Intel, FPGAs, and DLC

>> Sunday, June 29, 2014

I designed FPGA circuits early in my career and I was surprised by how difficult it can be. The logic elements in an FPGA operate independently, so designers have to keep track of their input/output signals to make sure they're all in step. If Signal A reaches a gate before B and C are valid, the element may produce errors. Timing errors are hard to detect and very difficult to debug. Tools like gdb can't help, so designers use virtual logic analyzers like those provided by Modelsim.

OpenCL can reduce the risk and difficulty of FPGA design, but given the small developer base, Intel might not allow developers to access the Xeon's integrated FPGAs. Instead, Intel could assemble a catalog of prebuilt, fully-tested FPGA designs for special tasks. If Intel's C/C++ compiler (icc) notices that an application could be accelerated with one of these designs, it could alert the developer with a friendly dialog box:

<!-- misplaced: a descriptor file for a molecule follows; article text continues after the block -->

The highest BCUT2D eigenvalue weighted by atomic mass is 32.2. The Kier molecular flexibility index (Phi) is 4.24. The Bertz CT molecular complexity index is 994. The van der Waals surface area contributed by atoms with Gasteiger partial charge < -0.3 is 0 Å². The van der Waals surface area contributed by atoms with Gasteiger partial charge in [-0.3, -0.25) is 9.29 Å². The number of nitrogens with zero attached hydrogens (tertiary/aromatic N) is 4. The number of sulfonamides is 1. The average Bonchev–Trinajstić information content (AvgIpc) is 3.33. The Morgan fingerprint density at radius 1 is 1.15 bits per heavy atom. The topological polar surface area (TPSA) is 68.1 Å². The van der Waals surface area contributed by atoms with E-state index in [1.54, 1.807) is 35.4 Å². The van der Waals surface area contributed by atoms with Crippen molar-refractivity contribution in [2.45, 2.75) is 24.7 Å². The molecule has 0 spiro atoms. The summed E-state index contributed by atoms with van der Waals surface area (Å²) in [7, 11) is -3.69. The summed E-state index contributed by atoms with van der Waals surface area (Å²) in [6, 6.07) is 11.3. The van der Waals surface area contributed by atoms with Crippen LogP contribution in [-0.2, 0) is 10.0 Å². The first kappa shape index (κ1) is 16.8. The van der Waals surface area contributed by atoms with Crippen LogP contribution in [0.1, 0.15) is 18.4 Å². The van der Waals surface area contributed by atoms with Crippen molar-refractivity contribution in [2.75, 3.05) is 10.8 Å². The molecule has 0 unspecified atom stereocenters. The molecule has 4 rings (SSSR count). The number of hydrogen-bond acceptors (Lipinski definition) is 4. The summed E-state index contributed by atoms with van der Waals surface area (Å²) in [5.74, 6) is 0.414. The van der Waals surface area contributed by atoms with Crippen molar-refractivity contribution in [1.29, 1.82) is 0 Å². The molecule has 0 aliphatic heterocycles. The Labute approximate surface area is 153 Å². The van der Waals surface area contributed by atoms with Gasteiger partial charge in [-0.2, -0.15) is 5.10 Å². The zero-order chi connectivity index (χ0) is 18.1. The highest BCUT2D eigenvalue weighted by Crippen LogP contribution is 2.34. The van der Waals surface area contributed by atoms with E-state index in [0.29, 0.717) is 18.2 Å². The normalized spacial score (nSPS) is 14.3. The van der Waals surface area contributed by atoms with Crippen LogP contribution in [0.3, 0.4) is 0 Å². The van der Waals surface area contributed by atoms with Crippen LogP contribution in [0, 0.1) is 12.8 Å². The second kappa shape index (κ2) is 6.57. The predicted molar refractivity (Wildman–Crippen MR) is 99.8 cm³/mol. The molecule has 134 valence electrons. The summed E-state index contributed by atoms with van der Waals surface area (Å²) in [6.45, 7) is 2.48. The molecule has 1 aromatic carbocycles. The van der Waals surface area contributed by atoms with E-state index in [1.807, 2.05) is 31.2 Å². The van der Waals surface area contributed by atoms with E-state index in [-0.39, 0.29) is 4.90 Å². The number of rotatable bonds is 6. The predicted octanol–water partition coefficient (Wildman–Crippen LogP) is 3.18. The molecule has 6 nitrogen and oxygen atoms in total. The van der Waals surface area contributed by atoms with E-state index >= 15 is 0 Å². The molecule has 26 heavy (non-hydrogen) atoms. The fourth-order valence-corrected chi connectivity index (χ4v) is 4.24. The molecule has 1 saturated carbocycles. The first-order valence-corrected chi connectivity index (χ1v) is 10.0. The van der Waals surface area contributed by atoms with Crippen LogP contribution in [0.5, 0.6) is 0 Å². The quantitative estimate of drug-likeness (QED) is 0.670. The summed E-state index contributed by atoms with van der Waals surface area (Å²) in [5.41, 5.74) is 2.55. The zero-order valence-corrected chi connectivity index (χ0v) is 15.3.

Howdy, developer! I see you're sorting database records and performing statistical analysis. If you install Intel's RapidCore on your Xeon, this application will execute 7,364 times faster.

Buy RapidCore (Y/N)?

After the purchase is completed, the compiler downloads the core from the Internet and automatically installs it on the Xeon's embedded FPGA. This way, the developer doesn't need to understand OpenCL, logic design, or timing analysis.

The principle is similar to the downloadable content (DLC) provided by game publishers. After customers buy a game, they can pay extra to make the game easier or more interesting. With Xeon DLC, developers buy the compiler, and then they can improve performance with special-purpose FPGA designs. Similar improvements could be made available to end-users.

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